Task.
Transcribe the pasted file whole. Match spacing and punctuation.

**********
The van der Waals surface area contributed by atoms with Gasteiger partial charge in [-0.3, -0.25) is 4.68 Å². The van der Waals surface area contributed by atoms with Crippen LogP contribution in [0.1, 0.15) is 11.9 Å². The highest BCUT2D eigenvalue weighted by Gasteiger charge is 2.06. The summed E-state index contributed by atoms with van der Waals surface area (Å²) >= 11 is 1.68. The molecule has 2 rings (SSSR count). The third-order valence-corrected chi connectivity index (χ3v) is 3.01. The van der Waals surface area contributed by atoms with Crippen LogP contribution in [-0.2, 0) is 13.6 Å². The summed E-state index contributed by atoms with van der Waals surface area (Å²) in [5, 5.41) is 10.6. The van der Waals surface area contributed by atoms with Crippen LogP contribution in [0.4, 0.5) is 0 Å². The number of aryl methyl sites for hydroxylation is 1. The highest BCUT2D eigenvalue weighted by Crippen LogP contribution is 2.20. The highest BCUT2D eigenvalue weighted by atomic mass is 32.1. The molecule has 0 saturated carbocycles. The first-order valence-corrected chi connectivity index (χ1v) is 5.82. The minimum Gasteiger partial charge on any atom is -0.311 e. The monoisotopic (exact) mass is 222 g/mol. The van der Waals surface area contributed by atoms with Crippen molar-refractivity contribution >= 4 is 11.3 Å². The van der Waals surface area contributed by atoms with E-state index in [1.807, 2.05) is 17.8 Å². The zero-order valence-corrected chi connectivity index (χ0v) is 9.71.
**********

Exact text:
The van der Waals surface area contributed by atoms with Gasteiger partial charge in [-0.3, -0.25) is 4.68 Å². The van der Waals surface area contributed by atoms with Crippen LogP contribution in [0.1, 0.15) is 11.9 Å². The highest BCUT2D eigenvalue weighted by Gasteiger charge is 2.06. The summed E-state index contributed by atoms with van der Waals surface area (Å²) >= 11 is 1.68. The molecule has 2 rings (SSSR count). The third-order valence-corrected chi connectivity index (χ3v) is 3.01. The van der Waals surface area contributed by atoms with Crippen LogP contribution in [-0.2, 0) is 13.6 Å². The summed E-state index contributed by atoms with van der Waals surface area (Å²) in [5, 5.41) is 10.6. The van der Waals surface area contributed by atoms with Crippen LogP contribution in [0.4, 0.5) is 0 Å². The number of aryl methyl sites for hydroxylation is 1. The highest BCUT2D eigenvalue weighted by Crippen LogP contribution is 2.20. The highest BCUT2D eigenvalue weighted by atomic mass is 32.1. The molecule has 0 saturated carbocycles. The first-order valence-corrected chi connectivity index (χ1v) is 5.82. The minimum Gasteiger partial charge on any atom is -0.311 e. The monoisotopic (exact) mass is 222 g/mol. The van der Waals surface area contributed by atoms with Crippen molar-refractivity contribution >= 4 is 11.3 Å². The van der Waals surface area contributed by atoms with E-state index in [1.807, 2.05) is 17.8 Å². The zero-order valence-corrected chi connectivity index (χ0v) is 9.71.